NikkiFinke.com is defunct. It was shut down in Nikki Finke’s lucrative settlement (she got to keep her condo) with Variety and Deadline publisher Jay Penske, with whom she’s back in touch. She can’t report on Hollywood for anyone. (She considered an offer to join the staff of Politico but really, I understand, didn’t want to move to Washington, D.C. Or have a boss, for that matter.)
What Nikki Finke does have is a contemporary black-and-white headshot that shows what she actually looks like (yes, I’ve met her in person) and a sizable Twitter following (265,000). Again, while she can’t tweet about the box office or Hollywood doings, she can offer fictional content that will titillate her readers, many of whom she first developed during the 2007-8 Hollywood Writer’s Guild Strike.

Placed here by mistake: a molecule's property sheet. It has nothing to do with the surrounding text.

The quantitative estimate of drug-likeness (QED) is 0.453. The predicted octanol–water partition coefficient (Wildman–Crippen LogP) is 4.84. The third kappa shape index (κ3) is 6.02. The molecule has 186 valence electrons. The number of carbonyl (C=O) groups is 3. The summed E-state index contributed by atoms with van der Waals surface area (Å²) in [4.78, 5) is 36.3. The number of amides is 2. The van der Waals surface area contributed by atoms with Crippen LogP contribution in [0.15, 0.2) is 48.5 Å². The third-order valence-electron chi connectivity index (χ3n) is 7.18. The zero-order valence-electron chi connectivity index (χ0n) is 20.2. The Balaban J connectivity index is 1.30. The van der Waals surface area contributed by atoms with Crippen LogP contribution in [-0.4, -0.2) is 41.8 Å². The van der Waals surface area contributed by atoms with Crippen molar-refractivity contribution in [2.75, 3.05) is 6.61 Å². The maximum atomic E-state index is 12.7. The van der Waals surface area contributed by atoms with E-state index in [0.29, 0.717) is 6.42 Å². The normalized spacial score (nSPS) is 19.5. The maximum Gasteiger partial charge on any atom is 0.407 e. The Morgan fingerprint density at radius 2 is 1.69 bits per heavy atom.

So what will the new HollywoodDementia.com give people to read? Finke is throwing out invites to writers who are familiar with the entertainment industry, many of them presumably out of work, who might have some juicy material about the milieu (2500-8000 words) to give her. She’s using the Andrew Sullivan TinyPass model by which people pay from $1 to $3 via credit card to read past the top four paragraphs of each post; the writers get exposure and a share of the [microscopic] revenues.
I am a fan of the great F. Scott Fitzgerald, who Finke is saying inspired her, especially his Pat Hobby stories (which also inspired ace Hollywood chronicler Bruce Wagner’s classic “Force Majeure”; I would not be surprised to see Wagner on Finke’s new blog.) But what I would really like to see is Finke’s version of the old Spy Magazine Celia Brady column, also inspired by Fitzgerald. That I would read.
Spy’s Graydon Carter and Kurt Anderson both funneled reported content from anonymous contributors through their wickedly funny Brady persona with deliciously readable results. It was loosely fictionalized, but based on true stories that everyone in Hollywood wanted to see in print. Except their subjects. ‘Twas ever thus with Nikki Finke.